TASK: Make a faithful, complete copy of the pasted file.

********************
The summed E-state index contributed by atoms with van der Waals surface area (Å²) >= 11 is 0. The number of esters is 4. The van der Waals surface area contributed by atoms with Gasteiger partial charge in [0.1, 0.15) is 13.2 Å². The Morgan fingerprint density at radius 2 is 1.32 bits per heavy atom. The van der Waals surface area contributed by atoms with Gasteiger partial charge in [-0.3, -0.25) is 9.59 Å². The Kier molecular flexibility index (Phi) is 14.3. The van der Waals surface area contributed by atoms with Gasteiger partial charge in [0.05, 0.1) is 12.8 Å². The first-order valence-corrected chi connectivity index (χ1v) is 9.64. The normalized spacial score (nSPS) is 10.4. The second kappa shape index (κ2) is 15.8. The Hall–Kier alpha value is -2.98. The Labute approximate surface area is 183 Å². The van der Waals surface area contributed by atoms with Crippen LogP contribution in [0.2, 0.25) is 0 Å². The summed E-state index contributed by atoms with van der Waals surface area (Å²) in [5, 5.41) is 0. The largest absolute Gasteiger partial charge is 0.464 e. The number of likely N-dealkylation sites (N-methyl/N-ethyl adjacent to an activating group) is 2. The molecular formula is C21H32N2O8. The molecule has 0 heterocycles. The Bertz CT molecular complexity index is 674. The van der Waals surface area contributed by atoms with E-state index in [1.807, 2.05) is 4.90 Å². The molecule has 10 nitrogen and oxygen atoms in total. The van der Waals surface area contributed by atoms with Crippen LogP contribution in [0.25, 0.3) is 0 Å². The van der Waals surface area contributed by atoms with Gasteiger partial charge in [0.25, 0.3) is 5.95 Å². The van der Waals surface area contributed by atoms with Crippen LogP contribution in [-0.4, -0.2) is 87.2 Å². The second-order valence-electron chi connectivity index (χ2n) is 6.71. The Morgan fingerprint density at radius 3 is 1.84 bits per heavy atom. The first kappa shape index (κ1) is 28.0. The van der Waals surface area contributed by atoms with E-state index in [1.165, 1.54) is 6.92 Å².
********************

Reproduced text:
The summed E-state index contributed by atoms with van der Waals surface area (Å²) >= 11 is 0. The number of esters is 4. The van der Waals surface area contributed by atoms with Gasteiger partial charge in [0.1, 0.15) is 13.2 Å². The Morgan fingerprint density at radius 2 is 1.32 bits per heavy atom. The van der Waals surface area contributed by atoms with Gasteiger partial charge in [-0.3, -0.25) is 9.59 Å². The Kier molecular flexibility index (Phi) is 14.3. The van der Waals surface area contributed by atoms with Gasteiger partial charge in [0.05, 0.1) is 12.8 Å². The first-order valence-corrected chi connectivity index (χ1v) is 9.64. The normalized spacial score (nSPS) is 10.4. The second kappa shape index (κ2) is 15.8. The Hall–Kier alpha value is -2.98. The Labute approximate surface area is 183 Å². The van der Waals surface area contributed by atoms with Crippen LogP contribution in [0.2, 0.25) is 0 Å². The summed E-state index contributed by atoms with van der Waals surface area (Å²) in [5, 5.41) is 0. The largest absolute Gasteiger partial charge is 0.464 e. The number of likely N-dealkylation sites (N-methyl/N-ethyl adjacent to an activating group) is 2. The molecular formula is C21H32N2O8. The molecule has 0 heterocycles. The Bertz CT molecular complexity index is 674. The van der Waals surface area contributed by atoms with E-state index in [1.807, 2.05) is 4.90 Å². The molecule has 10 nitrogen and oxygen atoms in total. The van der Waals surface area contributed by atoms with Crippen LogP contribution in [0.25, 0.3) is 0 Å². The van der Waals surface area contributed by atoms with Gasteiger partial charge in [0.25, 0.3) is 5.95 Å². The van der Waals surface area contributed by atoms with Crippen LogP contribution in [-0.4, -0.2) is 87.2 Å². The second-order valence-electron chi connectivity index (χ2n) is 6.71. The Morgan fingerprint density at radius 3 is 1.84 bits per heavy atom. The first kappa shape index (κ1) is 28.0. The van der Waals surface area contributed by atoms with E-state index in [1.165, 1.54) is 6.92 Å².